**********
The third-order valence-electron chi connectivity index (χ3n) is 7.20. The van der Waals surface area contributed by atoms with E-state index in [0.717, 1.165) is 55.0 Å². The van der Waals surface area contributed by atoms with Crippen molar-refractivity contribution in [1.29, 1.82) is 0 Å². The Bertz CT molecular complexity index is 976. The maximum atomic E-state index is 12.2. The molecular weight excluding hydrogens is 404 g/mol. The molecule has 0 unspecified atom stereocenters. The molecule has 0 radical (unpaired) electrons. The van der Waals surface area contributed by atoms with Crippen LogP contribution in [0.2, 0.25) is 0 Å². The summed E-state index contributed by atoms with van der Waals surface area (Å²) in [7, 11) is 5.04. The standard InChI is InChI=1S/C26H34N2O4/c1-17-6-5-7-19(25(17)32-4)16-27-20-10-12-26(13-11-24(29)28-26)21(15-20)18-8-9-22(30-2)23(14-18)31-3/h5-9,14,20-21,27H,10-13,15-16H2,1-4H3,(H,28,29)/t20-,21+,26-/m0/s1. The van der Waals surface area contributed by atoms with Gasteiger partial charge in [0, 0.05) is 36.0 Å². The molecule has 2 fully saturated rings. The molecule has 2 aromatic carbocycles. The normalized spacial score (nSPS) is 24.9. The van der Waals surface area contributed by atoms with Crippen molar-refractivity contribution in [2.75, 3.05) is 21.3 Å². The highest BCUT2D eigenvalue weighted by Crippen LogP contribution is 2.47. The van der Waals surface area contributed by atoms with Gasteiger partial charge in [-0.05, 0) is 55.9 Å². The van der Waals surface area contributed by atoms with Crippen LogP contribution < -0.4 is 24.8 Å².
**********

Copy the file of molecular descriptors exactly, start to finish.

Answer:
The third-order valence-electron chi connectivity index (χ3n) is 7.20. The van der Waals surface area contributed by atoms with E-state index in [0.717, 1.165) is 55.0 Å². The van der Waals surface area contributed by atoms with Crippen molar-refractivity contribution in [1.29, 1.82) is 0 Å². The Bertz CT molecular complexity index is 976. The maximum atomic E-state index is 12.2. The molecular weight excluding hydrogens is 404 g/mol. The molecule has 0 unspecified atom stereocenters. The molecule has 0 radical (unpaired) electrons. The van der Waals surface area contributed by atoms with Crippen LogP contribution in [0.2, 0.25) is 0 Å². The summed E-state index contributed by atoms with van der Waals surface area (Å²) in [7, 11) is 5.04. The standard InChI is InChI=1S/C26H34N2O4/c1-17-6-5-7-19(25(17)32-4)16-27-20-10-12-26(13-11-24(29)28-26)21(15-20)18-8-9-22(30-2)23(14-18)31-3/h5-9,14,20-21,27H,10-13,15-16H2,1-4H3,(H,28,29)/t20-,21+,26-/m0/s1. The van der Waals surface area contributed by atoms with Gasteiger partial charge in [0, 0.05) is 36.0 Å². The molecule has 2 fully saturated rings. The molecule has 2 aromatic carbocycles. The normalized spacial score (nSPS) is 24.9. The van der Waals surface area contributed by atoms with Crippen molar-refractivity contribution in [2.75, 3.05) is 21.3 Å². The highest BCUT2D eigenvalue weighted by Crippen LogP contribution is 2.47. The van der Waals surface area contributed by atoms with Gasteiger partial charge in [-0.05, 0) is 55.9 Å². The van der Waals surface area contributed by atoms with Crippen LogP contribution < -0.4 is 24.8 Å².